At the beginning of the film, we learn from one of the characters that earthworms can be called to the surface with electricity, but somehow it turns them into vicious flesh-eaters. Sure ... See full summary »
The Egyptian vampire lady Miriam subsists upon the blood of her lovers. In return the guys or girls don't age... until Miriam has enough of them. Unfortunately that's currently the case ... See full summary »
A wealthy San Francisco socialite pursues a potential boyfriend to a small Northern California town that slowly takes a turn for the bizarre when birds of all kinds suddenly begin to attack people there in increasing numbers and with increasing viciousness.
Young couple Madeleine and Neil are coaxed by acquaintance Monsieur Beaumont to get married on his Haitian plantation. Beaumont's motives are purely selfish as he makes every attempt to convince the beautiful young girl to run away with him. For help Beaumont turns to the devious Legendre, a man who runs his mill by mind controlling people he has turned into zombies. After Beaumont uses Legendre's zombie potion on Madeleine, he is dissatisfied with her emotionless being and wants her to be changed back. Legendre has no intention of doing this and he drugs Beaumont as well to add to his zombie collection. Meanwhile, grieving 'widower' Neil is convinced by a local priest that Madeleine may still be alive and he seeks her out. Written by
Gary Jackson <email@example.com>
The film was thought lost until its rediscovery in the 1960s. A court battle was fought between film distributor Frank Storace and the estate of Stanley Krellberg, the copyright owner of the film. Storace had wished to produce a restored version of the film but the estate refused him access to original footage in their possession. Storace gave up the court battle and did not win his access to his original footage. See more »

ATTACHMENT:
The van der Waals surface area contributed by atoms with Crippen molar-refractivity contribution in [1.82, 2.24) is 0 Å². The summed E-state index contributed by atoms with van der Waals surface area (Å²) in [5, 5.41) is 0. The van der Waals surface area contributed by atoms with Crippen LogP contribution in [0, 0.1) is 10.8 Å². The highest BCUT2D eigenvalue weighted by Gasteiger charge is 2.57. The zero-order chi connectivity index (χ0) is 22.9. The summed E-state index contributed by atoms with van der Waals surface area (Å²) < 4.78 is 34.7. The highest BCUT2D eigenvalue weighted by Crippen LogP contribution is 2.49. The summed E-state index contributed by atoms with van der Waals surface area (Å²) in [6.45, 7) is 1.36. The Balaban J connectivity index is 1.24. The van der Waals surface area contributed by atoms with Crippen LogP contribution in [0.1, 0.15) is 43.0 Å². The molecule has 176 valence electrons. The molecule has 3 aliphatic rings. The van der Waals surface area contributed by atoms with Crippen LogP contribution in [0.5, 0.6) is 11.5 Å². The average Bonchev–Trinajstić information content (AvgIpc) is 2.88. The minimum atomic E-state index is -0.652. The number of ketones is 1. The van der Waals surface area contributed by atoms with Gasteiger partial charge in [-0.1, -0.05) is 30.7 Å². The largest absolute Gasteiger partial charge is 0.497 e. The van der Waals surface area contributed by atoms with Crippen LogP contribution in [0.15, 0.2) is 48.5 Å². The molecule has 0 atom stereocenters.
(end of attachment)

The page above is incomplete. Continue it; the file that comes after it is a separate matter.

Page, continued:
When Madeline is removed from the crypt, the pallbearer zombies carry her open casket head first. Cut to the procession going up the hill outside the crypt, she is now feet first. See more »
I'm a big Bela Lugosi fan, as well as a sucker for '30s and '40s horror chestnuts in general. But no matter how many times I watch WHITE ZOMBIE, I'm just always a bit short of considering it a "good" movie. Lugosi is delightfully weird and mysterious as Murder Legendre, a sinister zombie master who commands a legion of Walking Dead, and who grants a favor to a jealous man by helping him possess the woman he yearns for -- by turning her into a mindless zombie!
The surroundings are purely macabre and unsettling. But despite these assets, something goes astray in the snail-like pacing. Some of the acting is hopelessly dated and exaggerated, most notably by con man Robert Frazer and, to a lesser extent, hero John Harron. It's interesting that Lugosi - who's often lambasted by critics for overdoing it himself - is perfectly "on," however.
WHITE ZOMBIE is still a "pretty good" horror movie in its own right for such a minor production. But it's not a film I would recommend to those younger viewers who tend to feel bored by older classic films.
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